God damn Randy Newman with his soothingly soft yet rash voice and delicate piano melodies. There’s something about a man that has smoked and drank too much who still has the heart to tell these touching. It gets you every time.

So, in conclusion, if you’re having trouble writing your script or play or whatever, think of your characters and the situations they’re in. Then think of what music they would listen to. Then use that to help guide you on your journey. 


Evan said...

Matt, I have always felt that the audible side of a film is equally important to the visual aspect. I cant say that the pixar soundtracks brought tears to my eyes, but I definitely agree that a silent scene does a lot less then a perfectly scored version. Many time the soundtrack speaks louder than the dialogue. This is especially true in many horror movies when the music builds up the suspense, as well as a story of triumph in which the victory music plays just as the underdog triumphs in the end and everyone rejoices.
Also, heres a little something that might put a new spin on your pixar ideas:

Andrew said...

I think my favorite film soundtracks or songs are ones that you can listen to without watching video and still picture the scene they are from/the feeling you get from it. Every time I hear the Indiana Jones theme song, I feel like jumping onto a truck and punching somebody (but in a good way). If you've seen Tron Legacy, I feel Daft Punk failed in creating a great soundtrack for the sole reason that their songs had no theme or dynamics that you could link to any specific part.

On a side not, Jan, if you read this, I am sorry, but I cought myself listening to some Kanye West when I was reading your act. Not sure if that was the ambience you were going for.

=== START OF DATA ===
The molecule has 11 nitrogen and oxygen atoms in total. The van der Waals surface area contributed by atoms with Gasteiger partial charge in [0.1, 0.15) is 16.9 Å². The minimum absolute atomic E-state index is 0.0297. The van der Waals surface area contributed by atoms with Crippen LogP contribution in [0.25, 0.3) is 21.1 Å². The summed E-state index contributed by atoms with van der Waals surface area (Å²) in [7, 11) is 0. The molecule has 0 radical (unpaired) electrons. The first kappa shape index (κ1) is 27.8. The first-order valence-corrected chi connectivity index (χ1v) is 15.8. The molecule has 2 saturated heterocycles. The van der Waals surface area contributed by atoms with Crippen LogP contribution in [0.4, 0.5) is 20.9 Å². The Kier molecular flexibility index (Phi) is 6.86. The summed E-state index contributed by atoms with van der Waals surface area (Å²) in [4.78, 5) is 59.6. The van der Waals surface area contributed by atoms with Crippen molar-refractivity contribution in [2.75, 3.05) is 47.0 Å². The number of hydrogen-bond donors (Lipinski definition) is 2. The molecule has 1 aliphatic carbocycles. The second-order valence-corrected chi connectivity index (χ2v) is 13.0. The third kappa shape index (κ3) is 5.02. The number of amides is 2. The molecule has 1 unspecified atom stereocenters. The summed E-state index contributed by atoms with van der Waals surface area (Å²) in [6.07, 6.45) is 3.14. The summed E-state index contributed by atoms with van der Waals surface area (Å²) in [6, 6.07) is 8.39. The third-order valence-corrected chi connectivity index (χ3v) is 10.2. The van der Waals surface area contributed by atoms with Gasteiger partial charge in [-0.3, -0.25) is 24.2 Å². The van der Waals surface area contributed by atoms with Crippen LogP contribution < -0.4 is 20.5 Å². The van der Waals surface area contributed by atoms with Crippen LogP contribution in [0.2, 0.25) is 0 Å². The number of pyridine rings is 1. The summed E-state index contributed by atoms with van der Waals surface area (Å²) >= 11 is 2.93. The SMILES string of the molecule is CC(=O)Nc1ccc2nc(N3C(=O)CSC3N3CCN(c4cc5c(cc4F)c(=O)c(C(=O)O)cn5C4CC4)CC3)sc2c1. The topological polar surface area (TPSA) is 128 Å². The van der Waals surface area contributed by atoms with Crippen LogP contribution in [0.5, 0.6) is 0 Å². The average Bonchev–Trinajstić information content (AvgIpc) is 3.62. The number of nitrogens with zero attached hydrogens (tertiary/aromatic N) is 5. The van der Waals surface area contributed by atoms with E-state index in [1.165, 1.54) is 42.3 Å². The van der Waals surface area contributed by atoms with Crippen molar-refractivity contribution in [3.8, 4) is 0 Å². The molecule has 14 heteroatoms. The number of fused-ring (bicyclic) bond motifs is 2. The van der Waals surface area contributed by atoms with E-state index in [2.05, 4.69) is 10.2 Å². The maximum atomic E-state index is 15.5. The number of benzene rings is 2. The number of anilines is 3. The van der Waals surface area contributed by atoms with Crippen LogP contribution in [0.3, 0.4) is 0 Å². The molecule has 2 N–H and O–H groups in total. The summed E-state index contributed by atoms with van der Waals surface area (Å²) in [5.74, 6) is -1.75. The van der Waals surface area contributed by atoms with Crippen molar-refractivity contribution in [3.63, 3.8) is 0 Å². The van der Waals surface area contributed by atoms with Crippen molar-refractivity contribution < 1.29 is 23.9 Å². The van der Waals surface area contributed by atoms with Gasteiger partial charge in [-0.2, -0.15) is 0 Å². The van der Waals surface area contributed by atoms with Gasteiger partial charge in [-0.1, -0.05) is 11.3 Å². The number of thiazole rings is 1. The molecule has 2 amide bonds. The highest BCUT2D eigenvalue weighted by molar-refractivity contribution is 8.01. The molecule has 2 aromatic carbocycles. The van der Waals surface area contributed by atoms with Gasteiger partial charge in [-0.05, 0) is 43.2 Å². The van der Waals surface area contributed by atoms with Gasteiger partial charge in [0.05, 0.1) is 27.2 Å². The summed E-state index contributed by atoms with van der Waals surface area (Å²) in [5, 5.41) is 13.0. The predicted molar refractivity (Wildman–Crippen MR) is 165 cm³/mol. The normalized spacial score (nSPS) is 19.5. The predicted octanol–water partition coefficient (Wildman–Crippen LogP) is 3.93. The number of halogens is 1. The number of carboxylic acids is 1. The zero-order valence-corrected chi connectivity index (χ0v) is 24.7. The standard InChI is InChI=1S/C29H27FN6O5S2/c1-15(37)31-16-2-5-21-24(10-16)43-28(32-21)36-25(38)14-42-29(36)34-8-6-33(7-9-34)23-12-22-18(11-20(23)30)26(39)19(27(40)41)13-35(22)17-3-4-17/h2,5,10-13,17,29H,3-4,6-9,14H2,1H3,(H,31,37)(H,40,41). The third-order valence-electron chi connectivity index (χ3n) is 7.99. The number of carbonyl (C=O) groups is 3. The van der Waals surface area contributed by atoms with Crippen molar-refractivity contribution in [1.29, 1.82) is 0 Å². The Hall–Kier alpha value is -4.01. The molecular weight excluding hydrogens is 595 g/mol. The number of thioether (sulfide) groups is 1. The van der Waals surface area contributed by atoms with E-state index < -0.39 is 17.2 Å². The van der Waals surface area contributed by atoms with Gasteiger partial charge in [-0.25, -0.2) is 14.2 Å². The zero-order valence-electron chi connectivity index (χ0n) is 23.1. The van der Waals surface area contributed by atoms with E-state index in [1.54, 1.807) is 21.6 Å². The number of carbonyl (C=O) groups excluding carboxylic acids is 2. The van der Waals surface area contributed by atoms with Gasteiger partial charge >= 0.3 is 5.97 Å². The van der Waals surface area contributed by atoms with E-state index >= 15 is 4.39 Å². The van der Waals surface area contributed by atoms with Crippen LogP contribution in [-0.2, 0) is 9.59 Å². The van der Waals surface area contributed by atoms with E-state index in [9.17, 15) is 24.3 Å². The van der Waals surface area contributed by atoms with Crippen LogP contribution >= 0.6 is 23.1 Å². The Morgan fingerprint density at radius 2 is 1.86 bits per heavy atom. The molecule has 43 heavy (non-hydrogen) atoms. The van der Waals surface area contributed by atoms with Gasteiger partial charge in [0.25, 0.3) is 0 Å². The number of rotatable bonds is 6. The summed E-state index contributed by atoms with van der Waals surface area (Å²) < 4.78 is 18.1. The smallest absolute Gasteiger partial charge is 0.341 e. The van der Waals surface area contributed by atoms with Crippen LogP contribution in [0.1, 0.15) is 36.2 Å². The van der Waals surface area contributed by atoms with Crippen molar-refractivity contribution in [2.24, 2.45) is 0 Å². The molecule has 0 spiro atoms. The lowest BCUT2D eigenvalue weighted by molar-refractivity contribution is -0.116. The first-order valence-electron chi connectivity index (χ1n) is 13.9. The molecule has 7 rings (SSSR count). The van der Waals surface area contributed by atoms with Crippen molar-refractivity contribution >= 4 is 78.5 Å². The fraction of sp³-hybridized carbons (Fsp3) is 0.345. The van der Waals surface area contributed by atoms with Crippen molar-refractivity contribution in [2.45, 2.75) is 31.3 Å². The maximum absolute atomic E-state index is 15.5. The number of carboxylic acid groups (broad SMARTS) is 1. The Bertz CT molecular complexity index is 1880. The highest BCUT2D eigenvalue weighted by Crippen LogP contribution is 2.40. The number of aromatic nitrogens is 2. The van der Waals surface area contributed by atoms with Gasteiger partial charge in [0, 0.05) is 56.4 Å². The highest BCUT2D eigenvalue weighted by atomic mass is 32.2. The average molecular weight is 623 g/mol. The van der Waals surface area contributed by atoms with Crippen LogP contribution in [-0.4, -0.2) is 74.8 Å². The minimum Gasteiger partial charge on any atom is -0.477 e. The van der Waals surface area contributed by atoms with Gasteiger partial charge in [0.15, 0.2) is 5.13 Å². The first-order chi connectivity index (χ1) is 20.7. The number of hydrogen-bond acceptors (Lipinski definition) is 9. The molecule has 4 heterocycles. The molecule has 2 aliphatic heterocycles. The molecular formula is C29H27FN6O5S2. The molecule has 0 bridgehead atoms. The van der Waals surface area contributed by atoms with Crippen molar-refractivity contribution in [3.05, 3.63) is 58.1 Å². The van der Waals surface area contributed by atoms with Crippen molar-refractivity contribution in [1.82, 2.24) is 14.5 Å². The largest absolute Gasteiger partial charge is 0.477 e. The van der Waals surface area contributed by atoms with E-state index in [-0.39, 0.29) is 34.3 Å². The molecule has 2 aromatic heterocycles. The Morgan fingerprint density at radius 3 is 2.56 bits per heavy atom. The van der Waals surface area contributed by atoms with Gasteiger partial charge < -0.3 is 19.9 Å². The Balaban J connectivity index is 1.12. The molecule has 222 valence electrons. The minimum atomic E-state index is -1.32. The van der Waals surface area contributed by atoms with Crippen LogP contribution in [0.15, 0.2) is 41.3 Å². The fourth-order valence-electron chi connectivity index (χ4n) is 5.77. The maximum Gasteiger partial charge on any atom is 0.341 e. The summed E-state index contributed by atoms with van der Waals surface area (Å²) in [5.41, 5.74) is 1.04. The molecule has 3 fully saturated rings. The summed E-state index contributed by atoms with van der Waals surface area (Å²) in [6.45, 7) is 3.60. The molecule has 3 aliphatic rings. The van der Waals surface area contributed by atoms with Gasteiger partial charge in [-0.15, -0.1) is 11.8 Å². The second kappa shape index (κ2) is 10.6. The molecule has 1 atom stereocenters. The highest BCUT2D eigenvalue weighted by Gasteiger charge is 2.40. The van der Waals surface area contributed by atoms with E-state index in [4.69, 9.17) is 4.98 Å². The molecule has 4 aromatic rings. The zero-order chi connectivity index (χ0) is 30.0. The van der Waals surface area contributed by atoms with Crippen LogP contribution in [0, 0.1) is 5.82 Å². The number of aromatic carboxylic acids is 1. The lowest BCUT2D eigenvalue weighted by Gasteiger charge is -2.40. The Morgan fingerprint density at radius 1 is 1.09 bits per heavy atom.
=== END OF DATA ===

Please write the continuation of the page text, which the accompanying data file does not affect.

Cate Hahneman said...

I'm with Andrew, in the impact that score can have on not only the film itself but our pop culture. Think about the James Bond theme or the theme from Chariots of Fire, used over and over again to symbolize suave men or triumphant moments. What about the theme from Jaws? But when you started talking about country music and the lyrical story, I thought back to Bruce Springsteen's song for "The Wrestler." Though it didn't win some of the awards it should have (I'm looking at you Oscars) the words Bruce sings feel as though they could be lines of dialogue straight from Mickey Rourke's character. Great Post!

JPK said...

Matt, if you were a gal, this post could have started an internet romance. Funny that you mention country music--as it turns out--with a music theatre background, I always considered them country musakk folk VERY theatrical. I'll argue that the theatre composers are the best storytellers--but the country crowd comes closely after (in my twisted brain, at least). Maybe I should start listening to more country tunes. I don't care how great the acting, the photography, the writing, or anything else, the music always gives the story its soul.